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I am quoting the following description from a paper,

"...every compact Riemann surface can be obtained as the quotient $\mathbb{C}/\Gamma$ where $\Gamma$ is a Schottky group. The Schottky group of a genus $g$ Riemann surface is a subgroup of $PSL(2,\mathbb{C})$ that is freely generated by $g$ loxodromic elements of $PSL(2,\mathbb{C})$. Let the $g$ generators of the Schottky group be $\{ L_i \}_{i=1}^g$. Then Mobius transformations map circles to circles and in particular for these loxodromic transformations, $2g$ disjoint circles $\{ C_i, C'_i\}_{i=1}^g$ can be chosen such that $L_i(C_i) = C_i'$. Under the quotient $\mathbb{C}/\Gamma$ these circles in $\mathbb{C}$ map to $g$ nontrivial elements of the fundamental group. The circles generate a maximal freely generated subgroup of the fundamental group. The remaining $g$ generators of the fundamental group are then obtained by paths that connect the pairs of circles.."

  • Can someone explain how are "loxodromic elements of $PSL(2,\mathbb{C})$ defined? How are they to be constructed given a Riemann surface?

  • How are the circles $C_{i=1, ..,g}$ to be chosen?

  • What is the action $L_j (C_i)$?

  • How to see the paths between the $C_i$s as becoming generators of teh fundamental group?


Is there a review paper available (best if online!) where this construction is explained? I haven't seen this in Riemann surface books I know of!

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  • $\begingroup$ Did you try to google "Schottky groups", "loxodromic elements"? Read Ahlfors and Sario's book on Riemann surfaces? $\endgroup$ – Misha Mar 19 '14 at 3:04
  • $\begingroup$ If some loop in $\mathbb{C}/\Gamma$ lifts to $\mathbb{C}$ as a closed loop (those $C_i$), it is certainly nullhomotopic, so no nontrivial element in $\pi_1(\mathbb{C}/\Gamma)$. Are there maybe some points cut out of $\mathbb{C}$? $\endgroup$ – Achim Krause Mar 19 '14 at 3:05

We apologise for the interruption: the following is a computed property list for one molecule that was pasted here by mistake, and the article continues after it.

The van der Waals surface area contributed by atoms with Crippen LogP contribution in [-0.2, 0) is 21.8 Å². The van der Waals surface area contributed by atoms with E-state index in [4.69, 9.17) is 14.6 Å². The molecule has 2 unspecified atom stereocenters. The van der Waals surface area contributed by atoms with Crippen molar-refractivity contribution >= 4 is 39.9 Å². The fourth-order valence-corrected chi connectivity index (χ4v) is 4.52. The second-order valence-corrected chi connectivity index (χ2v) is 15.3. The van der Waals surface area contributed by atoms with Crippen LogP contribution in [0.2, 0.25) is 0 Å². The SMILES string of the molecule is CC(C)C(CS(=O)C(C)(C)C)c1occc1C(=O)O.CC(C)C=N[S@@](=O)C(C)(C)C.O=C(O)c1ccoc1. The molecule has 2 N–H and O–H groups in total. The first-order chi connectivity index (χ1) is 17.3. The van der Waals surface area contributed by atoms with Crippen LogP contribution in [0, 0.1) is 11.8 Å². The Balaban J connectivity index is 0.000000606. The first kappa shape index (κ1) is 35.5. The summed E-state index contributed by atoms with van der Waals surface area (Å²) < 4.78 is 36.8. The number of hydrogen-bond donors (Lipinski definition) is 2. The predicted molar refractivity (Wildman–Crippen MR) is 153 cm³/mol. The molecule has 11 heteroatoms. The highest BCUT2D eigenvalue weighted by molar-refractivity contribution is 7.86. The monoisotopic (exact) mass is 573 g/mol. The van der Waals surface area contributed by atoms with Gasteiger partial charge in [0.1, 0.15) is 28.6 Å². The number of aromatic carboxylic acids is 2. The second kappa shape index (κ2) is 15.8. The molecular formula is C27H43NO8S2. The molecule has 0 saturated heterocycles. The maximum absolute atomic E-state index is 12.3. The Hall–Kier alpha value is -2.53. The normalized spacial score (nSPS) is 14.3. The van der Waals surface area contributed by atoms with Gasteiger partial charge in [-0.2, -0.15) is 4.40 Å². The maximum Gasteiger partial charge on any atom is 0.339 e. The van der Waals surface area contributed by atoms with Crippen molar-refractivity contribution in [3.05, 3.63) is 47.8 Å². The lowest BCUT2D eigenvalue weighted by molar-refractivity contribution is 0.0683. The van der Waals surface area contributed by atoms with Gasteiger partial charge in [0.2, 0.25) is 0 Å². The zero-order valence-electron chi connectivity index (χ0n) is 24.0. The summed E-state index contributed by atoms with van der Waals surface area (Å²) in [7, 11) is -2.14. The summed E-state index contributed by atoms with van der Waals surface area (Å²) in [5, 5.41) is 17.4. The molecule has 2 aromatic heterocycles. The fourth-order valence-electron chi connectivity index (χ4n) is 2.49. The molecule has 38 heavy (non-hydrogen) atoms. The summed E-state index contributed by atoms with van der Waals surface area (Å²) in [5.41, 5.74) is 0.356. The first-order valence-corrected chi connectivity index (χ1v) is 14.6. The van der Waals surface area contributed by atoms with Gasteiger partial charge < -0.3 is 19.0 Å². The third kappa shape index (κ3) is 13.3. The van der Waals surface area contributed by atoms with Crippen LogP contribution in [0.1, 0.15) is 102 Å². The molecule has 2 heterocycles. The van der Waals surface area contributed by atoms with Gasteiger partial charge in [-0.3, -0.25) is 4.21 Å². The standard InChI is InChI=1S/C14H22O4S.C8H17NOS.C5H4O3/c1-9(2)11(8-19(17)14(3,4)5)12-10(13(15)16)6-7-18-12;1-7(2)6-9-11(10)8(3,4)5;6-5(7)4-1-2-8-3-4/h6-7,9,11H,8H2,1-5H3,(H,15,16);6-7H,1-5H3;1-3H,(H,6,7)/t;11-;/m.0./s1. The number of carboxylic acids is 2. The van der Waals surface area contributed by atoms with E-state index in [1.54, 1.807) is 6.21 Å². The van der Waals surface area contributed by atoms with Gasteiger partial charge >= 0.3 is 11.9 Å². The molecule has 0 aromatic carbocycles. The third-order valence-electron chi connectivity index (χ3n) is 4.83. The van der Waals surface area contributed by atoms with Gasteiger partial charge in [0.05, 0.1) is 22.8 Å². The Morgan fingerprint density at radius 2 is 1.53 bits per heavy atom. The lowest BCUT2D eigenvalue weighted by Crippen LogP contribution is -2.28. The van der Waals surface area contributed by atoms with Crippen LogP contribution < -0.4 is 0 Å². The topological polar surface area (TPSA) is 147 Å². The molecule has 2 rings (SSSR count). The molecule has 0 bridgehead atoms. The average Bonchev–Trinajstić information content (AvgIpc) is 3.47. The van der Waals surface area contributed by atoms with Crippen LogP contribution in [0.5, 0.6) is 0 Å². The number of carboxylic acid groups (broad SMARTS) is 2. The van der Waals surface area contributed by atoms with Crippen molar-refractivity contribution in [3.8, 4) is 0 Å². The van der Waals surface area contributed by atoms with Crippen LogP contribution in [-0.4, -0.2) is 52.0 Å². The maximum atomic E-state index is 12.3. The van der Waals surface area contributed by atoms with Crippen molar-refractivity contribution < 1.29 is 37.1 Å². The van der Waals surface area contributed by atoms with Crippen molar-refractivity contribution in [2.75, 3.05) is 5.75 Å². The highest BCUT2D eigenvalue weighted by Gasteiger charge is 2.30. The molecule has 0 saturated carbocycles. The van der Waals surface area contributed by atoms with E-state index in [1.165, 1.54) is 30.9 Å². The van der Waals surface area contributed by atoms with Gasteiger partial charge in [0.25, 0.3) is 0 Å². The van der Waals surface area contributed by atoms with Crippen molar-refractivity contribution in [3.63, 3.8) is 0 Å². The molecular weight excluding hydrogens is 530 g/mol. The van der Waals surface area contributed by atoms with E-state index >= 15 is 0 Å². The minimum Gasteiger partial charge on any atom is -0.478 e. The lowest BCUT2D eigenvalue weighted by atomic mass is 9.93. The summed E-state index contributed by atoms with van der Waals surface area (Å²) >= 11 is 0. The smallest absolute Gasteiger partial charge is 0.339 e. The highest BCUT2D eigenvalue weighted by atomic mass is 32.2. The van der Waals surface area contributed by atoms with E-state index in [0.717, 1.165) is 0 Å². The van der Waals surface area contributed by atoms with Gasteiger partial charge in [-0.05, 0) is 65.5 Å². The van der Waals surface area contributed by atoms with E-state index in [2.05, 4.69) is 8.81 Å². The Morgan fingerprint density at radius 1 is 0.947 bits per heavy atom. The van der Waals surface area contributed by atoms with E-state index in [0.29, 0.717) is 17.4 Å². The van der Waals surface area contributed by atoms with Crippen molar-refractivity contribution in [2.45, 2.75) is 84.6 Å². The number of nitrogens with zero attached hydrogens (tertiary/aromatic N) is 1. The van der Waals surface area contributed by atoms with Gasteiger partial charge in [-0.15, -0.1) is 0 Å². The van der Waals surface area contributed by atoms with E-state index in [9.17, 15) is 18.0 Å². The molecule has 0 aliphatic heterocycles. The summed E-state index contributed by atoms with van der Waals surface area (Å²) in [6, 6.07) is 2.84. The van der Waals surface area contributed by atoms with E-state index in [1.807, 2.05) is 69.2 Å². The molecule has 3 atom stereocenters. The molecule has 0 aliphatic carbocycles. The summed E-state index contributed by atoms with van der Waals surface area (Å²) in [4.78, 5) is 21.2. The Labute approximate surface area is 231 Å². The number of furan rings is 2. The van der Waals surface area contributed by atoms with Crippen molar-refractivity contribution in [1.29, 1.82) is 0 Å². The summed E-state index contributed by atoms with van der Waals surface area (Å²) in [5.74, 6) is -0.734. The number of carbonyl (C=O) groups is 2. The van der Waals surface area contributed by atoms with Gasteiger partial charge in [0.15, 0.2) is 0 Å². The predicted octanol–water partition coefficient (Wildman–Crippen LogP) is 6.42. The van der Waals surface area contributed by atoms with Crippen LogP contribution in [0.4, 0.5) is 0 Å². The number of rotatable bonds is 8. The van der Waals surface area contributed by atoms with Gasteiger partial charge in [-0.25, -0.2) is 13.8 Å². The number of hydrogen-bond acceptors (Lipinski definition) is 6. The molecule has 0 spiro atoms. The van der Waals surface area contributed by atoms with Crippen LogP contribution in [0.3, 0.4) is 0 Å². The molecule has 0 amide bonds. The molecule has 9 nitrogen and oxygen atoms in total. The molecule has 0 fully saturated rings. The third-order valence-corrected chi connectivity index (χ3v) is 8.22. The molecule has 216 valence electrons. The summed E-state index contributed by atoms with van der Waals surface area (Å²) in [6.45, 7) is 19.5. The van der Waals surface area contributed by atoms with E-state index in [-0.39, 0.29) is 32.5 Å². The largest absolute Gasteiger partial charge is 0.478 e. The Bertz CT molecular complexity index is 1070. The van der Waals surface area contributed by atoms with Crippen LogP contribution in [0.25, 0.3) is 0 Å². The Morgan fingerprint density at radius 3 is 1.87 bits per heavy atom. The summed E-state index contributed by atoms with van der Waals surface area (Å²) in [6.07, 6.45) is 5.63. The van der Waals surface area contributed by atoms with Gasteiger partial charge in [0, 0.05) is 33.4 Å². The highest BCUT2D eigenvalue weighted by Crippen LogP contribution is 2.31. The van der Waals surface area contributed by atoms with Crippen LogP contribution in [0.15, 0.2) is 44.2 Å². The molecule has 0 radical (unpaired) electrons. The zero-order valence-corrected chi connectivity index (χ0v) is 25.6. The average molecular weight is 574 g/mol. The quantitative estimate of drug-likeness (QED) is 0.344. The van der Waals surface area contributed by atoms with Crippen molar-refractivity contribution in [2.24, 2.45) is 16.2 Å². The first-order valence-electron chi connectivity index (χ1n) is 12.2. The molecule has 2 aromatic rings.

• $\begingroup$ @Misha I have seen other Riemann surface books - not this one - can you kindly link to some review reference from which I can quickly pick up this stuff? $\endgroup$ – user6818 Mar 19 '14 at 3:25
  • $\begingroup$ @AchimKrause Yes - in some sense - the Riemann surface being considered is an uniformization of a branched Riemann surface - the original branching is about a finite number of line-segments. $\endgroup$ – user6818 Mar 19 '14 at 3:28
  • $\begingroup$ Cannot you always in fact restrict yourself to the quotient of the (either unit disk or) half-plane by a torsion free discrete subgroup of $\textrm{PSL}(2,\mathbb R)$? (genus <2 is clear anyway :)) $\endgroup$ – მამუკა ჯიბლაძე Mar 19 '14 at 5:26
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A very clear explanation of uniformization by Schottky groups can be found in Ch. X of L. Ford's book, Automorphic functions, Mcgraw Hill, 1929.

The proof is not constructive. Riemann surface is a sphere with $g$ handles. Cut every handle, and you obtain a topological sphere with $2g$ holes. By a theorem of Koebe this is conformally equivalent to the Riemann sphere with $2g$ round holes. All known proofs of the Koebe theorem are highly non-constructive. Even in the simplest cases, it is a challenge to compute the generators of the group from an explicitly given Riemann surface. Ford's exposition has an advantage that it is very geometric and intuitive.